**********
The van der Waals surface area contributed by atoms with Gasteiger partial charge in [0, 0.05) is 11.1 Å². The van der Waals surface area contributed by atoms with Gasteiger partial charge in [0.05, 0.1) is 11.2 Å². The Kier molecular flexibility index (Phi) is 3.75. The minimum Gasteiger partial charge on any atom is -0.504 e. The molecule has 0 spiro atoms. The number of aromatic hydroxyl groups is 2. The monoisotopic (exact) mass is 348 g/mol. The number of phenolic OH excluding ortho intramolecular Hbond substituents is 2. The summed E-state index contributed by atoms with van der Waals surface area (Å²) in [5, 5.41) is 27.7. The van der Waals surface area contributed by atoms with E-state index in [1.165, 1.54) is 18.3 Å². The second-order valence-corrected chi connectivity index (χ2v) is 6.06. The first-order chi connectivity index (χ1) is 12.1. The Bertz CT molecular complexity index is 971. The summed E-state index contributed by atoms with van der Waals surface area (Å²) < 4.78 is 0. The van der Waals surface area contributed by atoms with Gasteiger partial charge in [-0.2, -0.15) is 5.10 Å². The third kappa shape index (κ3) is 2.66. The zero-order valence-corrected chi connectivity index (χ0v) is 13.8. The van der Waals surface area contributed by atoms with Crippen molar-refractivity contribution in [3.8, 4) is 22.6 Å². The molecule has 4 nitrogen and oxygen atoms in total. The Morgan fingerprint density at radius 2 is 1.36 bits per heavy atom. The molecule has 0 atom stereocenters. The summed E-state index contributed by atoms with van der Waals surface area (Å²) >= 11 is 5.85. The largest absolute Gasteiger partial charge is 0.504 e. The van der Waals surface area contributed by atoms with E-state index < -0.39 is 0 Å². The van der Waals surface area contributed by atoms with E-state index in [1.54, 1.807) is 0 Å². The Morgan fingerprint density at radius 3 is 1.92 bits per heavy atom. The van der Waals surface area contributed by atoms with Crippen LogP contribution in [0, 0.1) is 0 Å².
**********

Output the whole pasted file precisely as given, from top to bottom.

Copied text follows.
The van der Waals surface area contributed by atoms with Gasteiger partial charge in [0, 0.05) is 11.1 Å². The van der Waals surface area contributed by atoms with Gasteiger partial charge in [0.05, 0.1) is 11.2 Å². The Kier molecular flexibility index (Phi) is 3.75. The minimum Gasteiger partial charge on any atom is -0.504 e. The molecule has 0 spiro atoms. The number of aromatic hydroxyl groups is 2. The monoisotopic (exact) mass is 348 g/mol. The number of phenolic OH excluding ortho intramolecular Hbond substituents is 2. The summed E-state index contributed by atoms with van der Waals surface area (Å²) in [5, 5.41) is 27.7. The van der Waals surface area contributed by atoms with E-state index in [1.165, 1.54) is 18.3 Å². The second-order valence-corrected chi connectivity index (χ2v) is 6.06. The first-order chi connectivity index (χ1) is 12.1. The Bertz CT molecular complexity index is 971. The summed E-state index contributed by atoms with van der Waals surface area (Å²) < 4.78 is 0. The van der Waals surface area contributed by atoms with Gasteiger partial charge in [-0.2, -0.15) is 5.10 Å². The third kappa shape index (κ3) is 2.66. The zero-order valence-corrected chi connectivity index (χ0v) is 13.8. The van der Waals surface area contributed by atoms with Crippen molar-refractivity contribution in [3.8, 4) is 22.6 Å². The molecule has 4 nitrogen and oxygen atoms in total. The Morgan fingerprint density at radius 2 is 1.36 bits per heavy atom. The molecule has 0 atom stereocenters. The summed E-state index contributed by atoms with van der Waals surface area (Å²) >= 11 is 5.85. The largest absolute Gasteiger partial charge is 0.504 e. The van der Waals surface area contributed by atoms with E-state index < -0.39 is 0 Å². The van der Waals surface area contributed by atoms with E-state index in [1.54, 1.807) is 0 Å². The Morgan fingerprint density at radius 3 is 1.92 bits per heavy atom. The van der Waals surface area contributed by atoms with Crippen LogP contribution in [0, 0.1) is 0 Å².